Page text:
PUPILS from some of Scotland’s most deprived urban communities have never seen the sea or been to a farm.

A headteacher from a primary school serving one of Glasgow’s most disadvantaged neighbourhoods said the limited experiences of some pupils had a significant impact on their education.

Nancy Clunie, headteacher at Dalmarnock Primary School, in the city’s east end, revealed the concerns at a meeting of the Scottish Parliament’s education committee - which is investigating the impact of poverty on attainment.

Read more: Worrying that children have missed vital outdoor experiences

She recalled a situation last year when she organised a school outing after a primary seven pupil told her he had never seen the sea.

Ms Clunie, who has 40 years experience in classrooms, said: “My children are being faced with texts talking about farms or the seaside and many of them have never experienced it.

“One wee boy in primary seven said to me last year ‘Miss Clunie, what is the sea?’ We booked a bus and we took the kids to Lunderston Bay.

“That’s the river, but for that child it was the sea, and for that child it might be the only chance he’s got.”

Ms Clunie went on to highlight the importance of trips where children “cuddled a bunny rabbit”, climbed a mountain or threw stones into the river.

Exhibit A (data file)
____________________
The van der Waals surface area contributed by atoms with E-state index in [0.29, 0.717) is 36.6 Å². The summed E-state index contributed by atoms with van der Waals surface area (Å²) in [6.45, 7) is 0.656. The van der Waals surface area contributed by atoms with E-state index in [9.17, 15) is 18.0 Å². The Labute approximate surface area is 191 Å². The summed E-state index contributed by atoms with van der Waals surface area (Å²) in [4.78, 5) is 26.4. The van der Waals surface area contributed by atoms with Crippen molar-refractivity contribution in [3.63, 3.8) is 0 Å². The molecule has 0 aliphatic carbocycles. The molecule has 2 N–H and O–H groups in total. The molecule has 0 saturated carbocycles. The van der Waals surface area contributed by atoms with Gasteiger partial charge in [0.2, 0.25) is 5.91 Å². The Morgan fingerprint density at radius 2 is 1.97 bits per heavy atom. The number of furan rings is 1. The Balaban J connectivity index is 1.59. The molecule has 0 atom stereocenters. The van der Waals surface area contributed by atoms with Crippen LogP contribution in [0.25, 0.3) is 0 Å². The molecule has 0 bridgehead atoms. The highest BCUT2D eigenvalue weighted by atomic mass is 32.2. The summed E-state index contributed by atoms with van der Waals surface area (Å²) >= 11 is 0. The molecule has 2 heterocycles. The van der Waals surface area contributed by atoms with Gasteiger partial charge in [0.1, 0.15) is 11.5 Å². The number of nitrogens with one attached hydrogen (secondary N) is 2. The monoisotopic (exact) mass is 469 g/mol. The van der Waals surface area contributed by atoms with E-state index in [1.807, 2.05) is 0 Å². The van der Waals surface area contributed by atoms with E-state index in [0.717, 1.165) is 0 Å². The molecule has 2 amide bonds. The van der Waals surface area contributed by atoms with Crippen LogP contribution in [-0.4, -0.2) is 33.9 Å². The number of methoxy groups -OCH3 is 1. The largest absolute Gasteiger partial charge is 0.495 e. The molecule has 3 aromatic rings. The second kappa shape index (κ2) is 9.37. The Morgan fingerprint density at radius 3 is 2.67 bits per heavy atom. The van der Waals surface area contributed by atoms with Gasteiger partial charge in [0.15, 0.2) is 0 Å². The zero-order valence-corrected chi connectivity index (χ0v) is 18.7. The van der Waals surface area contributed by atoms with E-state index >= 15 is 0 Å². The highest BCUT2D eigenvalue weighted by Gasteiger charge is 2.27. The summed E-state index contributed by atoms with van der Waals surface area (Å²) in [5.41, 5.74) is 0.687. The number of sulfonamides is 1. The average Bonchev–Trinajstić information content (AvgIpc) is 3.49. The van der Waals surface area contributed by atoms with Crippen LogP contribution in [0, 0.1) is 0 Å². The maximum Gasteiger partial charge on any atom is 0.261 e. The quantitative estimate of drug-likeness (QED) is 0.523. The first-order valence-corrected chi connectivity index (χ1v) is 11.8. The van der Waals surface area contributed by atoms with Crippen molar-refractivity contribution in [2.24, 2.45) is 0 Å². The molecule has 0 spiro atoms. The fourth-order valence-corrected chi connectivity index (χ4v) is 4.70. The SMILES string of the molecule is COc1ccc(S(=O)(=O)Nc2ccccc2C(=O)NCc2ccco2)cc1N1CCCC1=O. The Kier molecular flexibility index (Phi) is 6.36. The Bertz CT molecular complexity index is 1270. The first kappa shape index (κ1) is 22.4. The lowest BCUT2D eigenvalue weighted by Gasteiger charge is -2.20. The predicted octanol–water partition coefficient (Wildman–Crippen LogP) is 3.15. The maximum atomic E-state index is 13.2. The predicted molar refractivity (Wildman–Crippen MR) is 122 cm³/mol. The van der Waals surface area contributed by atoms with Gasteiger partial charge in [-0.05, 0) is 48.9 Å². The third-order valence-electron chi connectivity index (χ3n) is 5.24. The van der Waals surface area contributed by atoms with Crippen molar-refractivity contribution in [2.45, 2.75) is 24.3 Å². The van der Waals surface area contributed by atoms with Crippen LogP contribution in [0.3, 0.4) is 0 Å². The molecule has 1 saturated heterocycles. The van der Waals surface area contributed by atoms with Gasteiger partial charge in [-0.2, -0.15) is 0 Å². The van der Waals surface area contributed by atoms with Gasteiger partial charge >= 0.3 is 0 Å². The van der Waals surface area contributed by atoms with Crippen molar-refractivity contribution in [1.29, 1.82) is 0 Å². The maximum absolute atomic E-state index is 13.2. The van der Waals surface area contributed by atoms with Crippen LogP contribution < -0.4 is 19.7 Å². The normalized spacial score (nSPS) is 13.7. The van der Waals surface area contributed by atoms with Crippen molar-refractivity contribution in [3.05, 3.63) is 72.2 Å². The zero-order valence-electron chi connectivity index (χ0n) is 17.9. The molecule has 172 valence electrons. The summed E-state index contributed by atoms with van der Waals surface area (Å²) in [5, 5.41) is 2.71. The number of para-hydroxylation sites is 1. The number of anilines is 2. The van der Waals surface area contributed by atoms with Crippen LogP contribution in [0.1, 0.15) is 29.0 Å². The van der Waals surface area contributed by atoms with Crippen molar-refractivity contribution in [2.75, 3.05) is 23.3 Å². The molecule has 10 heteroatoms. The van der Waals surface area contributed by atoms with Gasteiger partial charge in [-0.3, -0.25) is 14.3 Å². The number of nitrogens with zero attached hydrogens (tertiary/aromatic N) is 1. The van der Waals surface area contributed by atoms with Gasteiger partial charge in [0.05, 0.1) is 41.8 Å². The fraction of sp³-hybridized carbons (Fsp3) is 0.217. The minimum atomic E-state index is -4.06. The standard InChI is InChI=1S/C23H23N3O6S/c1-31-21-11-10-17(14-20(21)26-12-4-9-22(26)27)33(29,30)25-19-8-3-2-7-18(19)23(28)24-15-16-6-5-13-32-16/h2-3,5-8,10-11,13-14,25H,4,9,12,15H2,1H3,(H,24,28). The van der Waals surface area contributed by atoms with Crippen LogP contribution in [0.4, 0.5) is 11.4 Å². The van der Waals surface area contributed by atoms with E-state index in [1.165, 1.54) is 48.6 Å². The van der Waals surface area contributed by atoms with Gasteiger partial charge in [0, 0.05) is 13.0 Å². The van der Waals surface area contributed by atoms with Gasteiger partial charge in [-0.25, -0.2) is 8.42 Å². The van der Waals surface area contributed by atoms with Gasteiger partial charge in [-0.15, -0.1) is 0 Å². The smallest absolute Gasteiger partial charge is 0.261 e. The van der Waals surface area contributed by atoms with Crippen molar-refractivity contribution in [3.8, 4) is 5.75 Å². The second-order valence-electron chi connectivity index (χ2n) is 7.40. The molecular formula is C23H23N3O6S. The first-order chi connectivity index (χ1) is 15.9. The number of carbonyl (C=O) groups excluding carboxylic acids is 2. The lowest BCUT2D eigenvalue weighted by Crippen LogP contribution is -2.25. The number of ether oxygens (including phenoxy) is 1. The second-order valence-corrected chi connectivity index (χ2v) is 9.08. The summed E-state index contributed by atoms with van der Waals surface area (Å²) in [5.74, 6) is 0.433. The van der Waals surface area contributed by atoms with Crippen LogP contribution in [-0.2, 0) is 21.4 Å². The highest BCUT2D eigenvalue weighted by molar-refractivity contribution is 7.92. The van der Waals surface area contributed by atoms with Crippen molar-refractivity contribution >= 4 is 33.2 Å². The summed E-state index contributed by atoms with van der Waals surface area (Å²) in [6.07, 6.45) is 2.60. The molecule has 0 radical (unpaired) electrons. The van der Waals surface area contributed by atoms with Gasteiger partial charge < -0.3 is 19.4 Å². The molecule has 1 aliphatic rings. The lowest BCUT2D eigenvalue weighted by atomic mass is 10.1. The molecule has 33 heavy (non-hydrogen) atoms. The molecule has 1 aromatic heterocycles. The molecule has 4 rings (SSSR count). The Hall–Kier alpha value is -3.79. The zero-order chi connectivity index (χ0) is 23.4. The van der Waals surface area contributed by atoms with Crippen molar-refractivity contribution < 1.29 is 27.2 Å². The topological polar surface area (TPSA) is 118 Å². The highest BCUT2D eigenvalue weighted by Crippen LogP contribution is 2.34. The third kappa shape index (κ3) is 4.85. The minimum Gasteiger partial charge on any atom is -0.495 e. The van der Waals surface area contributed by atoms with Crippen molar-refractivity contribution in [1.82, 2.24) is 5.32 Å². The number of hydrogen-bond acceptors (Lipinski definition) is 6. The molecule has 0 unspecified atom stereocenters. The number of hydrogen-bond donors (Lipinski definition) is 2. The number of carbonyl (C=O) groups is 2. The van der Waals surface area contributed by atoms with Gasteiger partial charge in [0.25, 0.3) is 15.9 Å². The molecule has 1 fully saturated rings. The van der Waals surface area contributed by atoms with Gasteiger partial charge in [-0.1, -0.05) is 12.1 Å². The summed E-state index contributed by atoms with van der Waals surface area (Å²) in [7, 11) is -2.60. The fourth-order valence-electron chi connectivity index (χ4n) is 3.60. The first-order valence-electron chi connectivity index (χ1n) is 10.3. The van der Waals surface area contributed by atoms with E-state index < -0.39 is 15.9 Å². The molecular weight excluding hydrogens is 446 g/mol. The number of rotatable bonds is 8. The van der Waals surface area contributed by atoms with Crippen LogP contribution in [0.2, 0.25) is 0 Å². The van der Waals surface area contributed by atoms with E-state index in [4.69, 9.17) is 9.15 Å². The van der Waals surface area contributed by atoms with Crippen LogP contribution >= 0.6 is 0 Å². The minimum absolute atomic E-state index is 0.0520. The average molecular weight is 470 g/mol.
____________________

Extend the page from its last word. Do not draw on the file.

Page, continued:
She added: “It is these kind of things that are missing, but they are expected to know that when they are reading a text to understand things they have never experienced, and it is very difficult.”

The committee also heard that parents could feel like an “outcast” if they were unable to provide children with computers and tablets to help them do their homework.

Anti-poverty campaigner Brian Scott spoke about the “underlying discrimination” which can leave parents feeling “a sense of failure” and “embarrassed”.

Read more: Worrying that children have missed vital outdoor experiences

Mr Scott, commissioner for the Poverty Truth Commission, spoke about how some families were being left out because they could not afford computers or electronic tablets.

He said: “Some teachers assume all children have access to a computer, if they put activities online then they assume they can go home and have got tablets or phones.

“Most children do, but a few children don’t and they are left out and they are stigmatised.”

“We’re in the technical age, which is great if you can afford to take part in it, but if you don’t have the means you sometimes feel like an outcast because you are outside the system everyone else has access to and that is a source of stigmatisation and a source of embarrassment.”

Satwat Rehman, director of One Parent Families Scotland, highlighted Westminster welfare reforms as one of the causes of poverty.

Ms Rehman added that schools and others were trying to deal with its impact at the same time as problems were increasing.

She also cited the increase in casual employment and the growth of zero hours contracts as other factors.

Almost two-fifths of children living in Scotland are in single-parent families, she said, claiming that the Equality and Human Rights Commission had warned single parents could lose a fifth of their income by 2021 as a result of benefits changes.

“We’re looking at how we’re going to address a poverty-related attainment gap at a time when poverty is projected to increase,” she said.